Lot 57: A striking Patek Philippe ref. 3424 “Ricochet” wristwatch, one of several designs by noted jewellery and watch designer Gilbert Albert. This dates from 1965 and is one of only five in white gold that have come to auction, with the yellow gold version being more common. Albert was a noted jeweller designer in the watch industry in the sixties and seventies, best known for his easily recognisable, sculptural designs for Patek Philippe and Omega. Now 85 years old, Albert no longer designs watches but continues his jewellery is still sold at his five boutiques in major cities. US$50,000 to US$80,000 is the estimate.
Lot 81: A Vacheron Constantin mono-pusher chronograph from 1927 – rare in itself but compounded by its history: this was originally owned by King Alexander I of Yugoslavia and is decorated with his monogram on the back. With a 34mm yellow gold case and white enamel dial, this has a restrained, elegant but functional look that is typical of the era. The current owners came to this watch via their father, who purchased it in Dubrovnik, Croatia, in the sixties. Never before offered for sale, it is accompanied by a letter from Vacheron Constantin confirming its royal ownership. Estimated at US$40,000 to US$60,000, an attractive figure given its rarity and historic significance.
Lot 89: A Vacheron Constantin wristwatch set with nearly 50 carats of diamonds, sold by Cartier and signed as such on the dial. This has a yellow gold case and bracelet, set with some 434 diamonds totalling an impressive 48.5 carats.
Such watches are admirable for the sheer quantity of hand-set precious stones, but also notable because they are so characteristic of a particular period. The lavish gem-setting is typical of Vacheron Constantin watches of the seventies and eighties – this dates from 1978 – when the firm made many such timepieces, particularly for Gulf Arab clients (the former Saudi oil minister eventually acquired the company in 1987). Most famous are the Kalla series of diamond-set watches that were amongst the most expensive watches in the world at the time. This is estimated at US$100,000 to US$150,000.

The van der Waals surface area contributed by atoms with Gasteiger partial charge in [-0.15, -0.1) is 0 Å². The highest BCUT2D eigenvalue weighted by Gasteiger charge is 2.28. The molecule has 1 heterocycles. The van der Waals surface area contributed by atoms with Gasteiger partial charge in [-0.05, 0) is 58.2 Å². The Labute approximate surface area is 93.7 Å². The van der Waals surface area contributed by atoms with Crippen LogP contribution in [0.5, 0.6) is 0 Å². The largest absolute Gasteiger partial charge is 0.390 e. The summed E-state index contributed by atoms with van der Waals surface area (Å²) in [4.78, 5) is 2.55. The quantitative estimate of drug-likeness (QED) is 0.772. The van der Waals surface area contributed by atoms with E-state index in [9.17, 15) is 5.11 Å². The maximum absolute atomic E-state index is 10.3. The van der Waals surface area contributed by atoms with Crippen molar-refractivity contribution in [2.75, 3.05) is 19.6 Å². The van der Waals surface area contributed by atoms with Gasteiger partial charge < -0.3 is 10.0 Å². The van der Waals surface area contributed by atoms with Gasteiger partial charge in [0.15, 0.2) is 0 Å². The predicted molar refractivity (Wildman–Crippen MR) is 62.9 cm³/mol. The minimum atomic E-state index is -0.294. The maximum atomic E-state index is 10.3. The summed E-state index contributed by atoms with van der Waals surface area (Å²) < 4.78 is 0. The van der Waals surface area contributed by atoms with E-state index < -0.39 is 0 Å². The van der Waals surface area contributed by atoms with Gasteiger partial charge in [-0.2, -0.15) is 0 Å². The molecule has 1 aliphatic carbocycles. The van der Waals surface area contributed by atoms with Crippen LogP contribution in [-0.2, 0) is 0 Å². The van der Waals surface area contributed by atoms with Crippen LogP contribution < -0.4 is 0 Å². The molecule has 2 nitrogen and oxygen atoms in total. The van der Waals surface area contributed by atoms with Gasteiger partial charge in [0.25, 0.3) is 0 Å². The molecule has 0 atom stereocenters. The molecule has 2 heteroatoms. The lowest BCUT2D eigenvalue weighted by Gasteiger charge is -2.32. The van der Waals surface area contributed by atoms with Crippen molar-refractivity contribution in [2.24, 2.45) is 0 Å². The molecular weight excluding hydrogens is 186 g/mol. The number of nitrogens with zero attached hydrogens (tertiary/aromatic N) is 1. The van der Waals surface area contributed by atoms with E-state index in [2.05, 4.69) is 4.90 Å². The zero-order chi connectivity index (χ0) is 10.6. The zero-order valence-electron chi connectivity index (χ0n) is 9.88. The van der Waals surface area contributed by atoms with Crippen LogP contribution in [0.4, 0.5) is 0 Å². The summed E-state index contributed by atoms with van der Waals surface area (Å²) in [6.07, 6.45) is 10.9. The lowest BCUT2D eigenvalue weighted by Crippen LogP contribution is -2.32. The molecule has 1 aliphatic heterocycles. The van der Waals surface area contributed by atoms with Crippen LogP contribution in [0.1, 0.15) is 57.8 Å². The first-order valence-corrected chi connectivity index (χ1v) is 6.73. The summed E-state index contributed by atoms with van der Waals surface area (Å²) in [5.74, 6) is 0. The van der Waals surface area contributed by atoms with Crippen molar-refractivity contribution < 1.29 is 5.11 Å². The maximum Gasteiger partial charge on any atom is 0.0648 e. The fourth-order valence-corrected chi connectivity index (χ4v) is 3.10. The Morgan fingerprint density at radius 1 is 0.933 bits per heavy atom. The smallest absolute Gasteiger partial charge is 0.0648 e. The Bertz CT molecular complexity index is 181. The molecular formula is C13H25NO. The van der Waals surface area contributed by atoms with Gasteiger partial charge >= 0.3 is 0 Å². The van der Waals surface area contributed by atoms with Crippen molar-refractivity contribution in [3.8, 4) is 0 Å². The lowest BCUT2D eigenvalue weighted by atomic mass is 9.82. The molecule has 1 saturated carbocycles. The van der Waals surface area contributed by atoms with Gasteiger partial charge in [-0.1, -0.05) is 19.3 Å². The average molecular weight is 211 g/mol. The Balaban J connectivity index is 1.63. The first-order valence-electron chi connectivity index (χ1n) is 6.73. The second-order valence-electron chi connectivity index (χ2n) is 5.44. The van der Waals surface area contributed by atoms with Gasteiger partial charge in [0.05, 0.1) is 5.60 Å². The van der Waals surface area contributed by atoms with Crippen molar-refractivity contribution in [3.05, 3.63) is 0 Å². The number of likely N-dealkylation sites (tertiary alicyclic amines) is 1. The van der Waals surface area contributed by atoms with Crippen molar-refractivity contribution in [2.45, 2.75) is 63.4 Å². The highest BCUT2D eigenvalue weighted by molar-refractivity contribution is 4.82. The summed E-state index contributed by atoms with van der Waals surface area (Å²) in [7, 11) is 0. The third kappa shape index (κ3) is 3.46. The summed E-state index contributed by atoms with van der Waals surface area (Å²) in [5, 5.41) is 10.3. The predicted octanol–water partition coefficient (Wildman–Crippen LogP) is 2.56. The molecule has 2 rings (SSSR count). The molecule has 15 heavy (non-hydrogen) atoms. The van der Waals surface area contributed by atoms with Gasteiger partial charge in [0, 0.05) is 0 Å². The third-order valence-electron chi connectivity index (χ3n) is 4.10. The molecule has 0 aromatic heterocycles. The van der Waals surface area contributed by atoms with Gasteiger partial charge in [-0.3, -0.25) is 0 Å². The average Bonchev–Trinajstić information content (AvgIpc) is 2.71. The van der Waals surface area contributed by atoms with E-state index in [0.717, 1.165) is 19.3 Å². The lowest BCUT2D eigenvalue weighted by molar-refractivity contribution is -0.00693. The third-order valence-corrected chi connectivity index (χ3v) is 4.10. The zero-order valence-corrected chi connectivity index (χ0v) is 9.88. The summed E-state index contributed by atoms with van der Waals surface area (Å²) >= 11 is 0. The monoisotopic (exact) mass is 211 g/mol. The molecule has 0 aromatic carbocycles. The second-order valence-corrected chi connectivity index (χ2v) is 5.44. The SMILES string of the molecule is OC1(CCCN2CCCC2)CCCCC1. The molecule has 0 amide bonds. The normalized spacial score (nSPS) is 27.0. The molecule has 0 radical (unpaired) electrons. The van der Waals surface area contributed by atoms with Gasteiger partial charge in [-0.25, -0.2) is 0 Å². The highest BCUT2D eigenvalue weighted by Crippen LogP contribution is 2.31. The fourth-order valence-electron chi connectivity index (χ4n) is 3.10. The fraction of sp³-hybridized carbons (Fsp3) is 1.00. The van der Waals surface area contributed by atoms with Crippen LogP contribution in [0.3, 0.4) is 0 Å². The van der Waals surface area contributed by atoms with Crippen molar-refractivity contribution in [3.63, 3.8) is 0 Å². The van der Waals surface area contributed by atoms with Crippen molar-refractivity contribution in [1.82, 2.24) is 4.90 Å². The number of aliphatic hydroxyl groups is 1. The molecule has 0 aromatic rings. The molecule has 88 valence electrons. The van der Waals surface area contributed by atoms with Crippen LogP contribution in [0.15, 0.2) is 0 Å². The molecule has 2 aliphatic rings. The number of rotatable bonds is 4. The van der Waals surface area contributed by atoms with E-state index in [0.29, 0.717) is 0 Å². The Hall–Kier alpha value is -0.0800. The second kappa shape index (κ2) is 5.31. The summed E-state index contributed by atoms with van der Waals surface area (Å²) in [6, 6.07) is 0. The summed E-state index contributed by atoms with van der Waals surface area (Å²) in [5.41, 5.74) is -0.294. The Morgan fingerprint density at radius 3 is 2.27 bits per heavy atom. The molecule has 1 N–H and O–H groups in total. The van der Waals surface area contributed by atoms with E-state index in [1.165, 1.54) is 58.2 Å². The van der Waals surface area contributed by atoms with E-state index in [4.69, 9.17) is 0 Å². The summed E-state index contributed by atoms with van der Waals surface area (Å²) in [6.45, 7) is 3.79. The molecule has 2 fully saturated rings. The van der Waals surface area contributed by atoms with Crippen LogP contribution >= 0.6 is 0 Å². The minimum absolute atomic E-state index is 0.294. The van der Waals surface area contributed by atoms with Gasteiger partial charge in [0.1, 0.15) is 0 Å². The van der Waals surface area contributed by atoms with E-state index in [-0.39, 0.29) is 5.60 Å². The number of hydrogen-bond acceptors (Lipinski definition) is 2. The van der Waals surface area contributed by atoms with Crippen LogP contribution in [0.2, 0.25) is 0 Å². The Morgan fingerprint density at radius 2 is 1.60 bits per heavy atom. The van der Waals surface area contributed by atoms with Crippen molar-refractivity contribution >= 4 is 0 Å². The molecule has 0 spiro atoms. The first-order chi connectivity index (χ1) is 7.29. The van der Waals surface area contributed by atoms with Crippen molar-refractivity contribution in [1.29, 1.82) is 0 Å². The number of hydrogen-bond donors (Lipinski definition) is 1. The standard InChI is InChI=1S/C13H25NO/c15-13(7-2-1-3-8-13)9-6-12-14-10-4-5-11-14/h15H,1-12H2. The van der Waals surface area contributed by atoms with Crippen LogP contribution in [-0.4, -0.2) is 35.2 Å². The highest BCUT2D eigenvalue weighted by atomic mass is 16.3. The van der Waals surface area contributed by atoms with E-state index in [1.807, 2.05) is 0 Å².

Lot 154: An original Panerai Egiziano dive watch made for the Egyptian navy. One of just 50 or so oversized dive watches made for the Egyptian navy in 1956, this Egiziano is an early model, with a dial marked “Radiomir”, instead of “Luminor” as found on later specimens. The series came about thanks to an Egyptian officer who attended the Commando school of the Italian Navy in the 1950s.
The Egiziano, or GPF 2/56 as it officially known, is characterised by its extremely large size – the case is 58mm in diameter – and rotating bezel, which inspired the current Panerai Submersible watches. This is estimated at US$150,000 to US$250,000.
Lot 185: A third series ref. 2499 by Patek Philippe. This was the second chronograph with perpetual calendar Patek Philippe created (the first is the ref. 1518 like in the lot above), but often considered the most beautiful. Its 37.5mm case size and proportions chime with modern tastes, making it the most desirable of this particular complication from Patek Philippe. Despite being in production for over 30 years, only 349 of the ref. 2499 were made.
This particular piece is a relatively common yellow gold model – and more importantly the dial has been cleaned in the past – so it is estimated at US$260,000 to US$360,000, a seemingly large sum but at the low end of what the ref. 2499 can sell for. For the rare someone seeking a 2499 on a budget, perhaps as a daily beater, this fits the bill.
Lot 237: A Cartier desk clock with grand sonnerie, decorated with green enamel and diamond, on an agate base. Cartier once made jeweller, objets d’art and even functional items solely for kings, queens and the wealthiest in society. This desk clock is something from that period before luxury was democratised. Standing 10cm or just 4 inches high, the clock is made of gilded silver and finished in green champleve enamel with a white enamel border. It’s also set with diamonds, and sits on an agate base. Inside is a grand and petite sonnerie movement that chimes the time en passant, or as it passes. The estimate is US$30,000 to US$50,000.